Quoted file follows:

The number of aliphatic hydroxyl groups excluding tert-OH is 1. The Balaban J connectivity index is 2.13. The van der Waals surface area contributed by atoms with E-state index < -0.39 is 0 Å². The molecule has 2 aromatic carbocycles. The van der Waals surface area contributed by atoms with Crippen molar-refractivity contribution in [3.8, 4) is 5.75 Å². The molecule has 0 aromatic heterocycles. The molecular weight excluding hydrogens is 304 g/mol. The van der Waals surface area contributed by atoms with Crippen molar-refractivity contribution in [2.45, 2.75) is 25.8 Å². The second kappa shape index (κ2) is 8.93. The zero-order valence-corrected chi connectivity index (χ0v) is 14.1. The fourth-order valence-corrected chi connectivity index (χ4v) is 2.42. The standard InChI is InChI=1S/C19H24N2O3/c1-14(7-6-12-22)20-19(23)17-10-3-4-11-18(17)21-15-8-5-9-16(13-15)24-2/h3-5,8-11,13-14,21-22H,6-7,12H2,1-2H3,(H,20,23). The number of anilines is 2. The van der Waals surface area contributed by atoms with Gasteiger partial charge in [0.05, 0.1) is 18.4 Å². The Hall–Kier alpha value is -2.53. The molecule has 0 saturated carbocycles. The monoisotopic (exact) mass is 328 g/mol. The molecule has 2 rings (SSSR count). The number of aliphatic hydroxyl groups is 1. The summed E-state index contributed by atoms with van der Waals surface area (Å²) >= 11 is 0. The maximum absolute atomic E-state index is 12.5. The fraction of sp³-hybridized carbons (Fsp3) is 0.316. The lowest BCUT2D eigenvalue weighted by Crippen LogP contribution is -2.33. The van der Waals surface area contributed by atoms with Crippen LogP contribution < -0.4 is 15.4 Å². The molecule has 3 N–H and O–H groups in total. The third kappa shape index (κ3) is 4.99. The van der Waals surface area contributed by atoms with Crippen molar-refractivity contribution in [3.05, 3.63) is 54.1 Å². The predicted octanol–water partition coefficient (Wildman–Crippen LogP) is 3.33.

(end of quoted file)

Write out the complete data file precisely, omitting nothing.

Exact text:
The number of aliphatic hydroxyl groups excluding tert-OH is 1. The Balaban J connectivity index is 2.13. The van der Waals surface area contributed by atoms with E-state index < -0.39 is 0 Å². The molecule has 2 aromatic carbocycles. The van der Waals surface area contributed by atoms with Crippen molar-refractivity contribution in [3.8, 4) is 5.75 Å². The molecule has 0 aromatic heterocycles. The molecular weight excluding hydrogens is 304 g/mol. The van der Waals surface area contributed by atoms with Crippen molar-refractivity contribution in [2.45, 2.75) is 25.8 Å². The second kappa shape index (κ2) is 8.93. The zero-order valence-corrected chi connectivity index (χ0v) is 14.1. The fourth-order valence-corrected chi connectivity index (χ4v) is 2.42. The standard InChI is InChI=1S/C19H24N2O3/c1-14(7-6-12-22)20-19(23)17-10-3-4-11-18(17)21-15-8-5-9-16(13-15)24-2/h3-5,8-11,13-14,21-22H,6-7,12H2,1-2H3,(H,20,23). The number of anilines is 2. The van der Waals surface area contributed by atoms with Gasteiger partial charge in [0.05, 0.1) is 18.4 Å². The Hall–Kier alpha value is -2.53. The molecule has 0 saturated carbocycles. The monoisotopic (exact) mass is 328 g/mol. The molecule has 2 rings (SSSR count). The number of aliphatic hydroxyl groups is 1. The summed E-state index contributed by atoms with van der Waals surface area (Å²) >= 11 is 0. The maximum absolute atomic E-state index is 12.5. The fraction of sp³-hybridized carbons (Fsp3) is 0.316. The lowest BCUT2D eigenvalue weighted by Crippen LogP contribution is -2.33. The van der Waals surface area contributed by atoms with Crippen LogP contribution < -0.4 is 15.4 Å². The molecule has 3 N–H and O–H groups in total. The third kappa shape index (κ3) is 4.99. The van der Waals surface area contributed by atoms with Crippen molar-refractivity contribution in [3.05, 3.63) is 54.1 Å². The predicted octanol–water partition coefficient (Wildman–Crippen LogP) is 3.33.